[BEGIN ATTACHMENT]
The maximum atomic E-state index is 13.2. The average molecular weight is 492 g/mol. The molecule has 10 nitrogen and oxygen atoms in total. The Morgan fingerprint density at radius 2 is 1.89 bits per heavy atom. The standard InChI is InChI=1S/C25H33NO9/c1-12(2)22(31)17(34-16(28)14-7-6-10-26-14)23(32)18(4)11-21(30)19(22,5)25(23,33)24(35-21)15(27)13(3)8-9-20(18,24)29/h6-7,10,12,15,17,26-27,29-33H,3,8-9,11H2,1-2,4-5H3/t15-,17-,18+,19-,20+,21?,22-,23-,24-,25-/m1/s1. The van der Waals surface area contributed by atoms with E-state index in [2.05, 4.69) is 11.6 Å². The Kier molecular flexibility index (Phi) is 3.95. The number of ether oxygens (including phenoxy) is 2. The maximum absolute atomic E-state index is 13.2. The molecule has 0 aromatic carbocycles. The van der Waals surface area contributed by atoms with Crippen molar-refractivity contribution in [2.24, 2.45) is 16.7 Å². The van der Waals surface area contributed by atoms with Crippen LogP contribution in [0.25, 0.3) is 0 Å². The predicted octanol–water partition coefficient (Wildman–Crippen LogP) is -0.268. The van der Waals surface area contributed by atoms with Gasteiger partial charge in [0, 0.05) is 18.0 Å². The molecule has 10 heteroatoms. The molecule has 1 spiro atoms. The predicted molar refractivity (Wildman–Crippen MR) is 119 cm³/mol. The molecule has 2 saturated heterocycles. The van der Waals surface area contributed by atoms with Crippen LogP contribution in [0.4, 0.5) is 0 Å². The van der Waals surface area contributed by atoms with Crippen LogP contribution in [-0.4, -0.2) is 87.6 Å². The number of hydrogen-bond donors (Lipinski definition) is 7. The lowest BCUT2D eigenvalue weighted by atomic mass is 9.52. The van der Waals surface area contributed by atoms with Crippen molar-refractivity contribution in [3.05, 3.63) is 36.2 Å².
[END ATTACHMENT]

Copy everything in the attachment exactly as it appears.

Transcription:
The maximum atomic E-state index is 13.2. The average molecular weight is 492 g/mol. The molecule has 10 nitrogen and oxygen atoms in total. The Morgan fingerprint density at radius 2 is 1.89 bits per heavy atom. The standard InChI is InChI=1S/C25H33NO9/c1-12(2)22(31)17(34-16(28)14-7-6-10-26-14)23(32)18(4)11-21(30)19(22,5)25(23,33)24(35-21)15(27)13(3)8-9-20(18,24)29/h6-7,10,12,15,17,26-27,29-33H,3,8-9,11H2,1-2,4-5H3/t15-,17-,18+,19-,20+,21?,22-,23-,24-,25-/m1/s1. The van der Waals surface area contributed by atoms with E-state index in [2.05, 4.69) is 11.6 Å². The Kier molecular flexibility index (Phi) is 3.95. The number of ether oxygens (including phenoxy) is 2. The maximum absolute atomic E-state index is 13.2. The molecule has 0 aromatic carbocycles. The van der Waals surface area contributed by atoms with Crippen molar-refractivity contribution in [2.24, 2.45) is 16.7 Å². The van der Waals surface area contributed by atoms with Crippen LogP contribution in [0.25, 0.3) is 0 Å². The predicted octanol–water partition coefficient (Wildman–Crippen LogP) is -0.268. The van der Waals surface area contributed by atoms with Gasteiger partial charge in [0, 0.05) is 18.0 Å². The molecule has 10 heteroatoms. The molecule has 1 spiro atoms. The predicted molar refractivity (Wildman–Crippen MR) is 119 cm³/mol. The molecule has 2 saturated heterocycles. The van der Waals surface area contributed by atoms with Crippen LogP contribution in [0.4, 0.5) is 0 Å². The van der Waals surface area contributed by atoms with Crippen LogP contribution in [-0.4, -0.2) is 87.6 Å². The number of hydrogen-bond donors (Lipinski definition) is 7. The lowest BCUT2D eigenvalue weighted by atomic mass is 9.52. The van der Waals surface area contributed by atoms with Crippen molar-refractivity contribution in [3.05, 3.63) is 36.2 Å².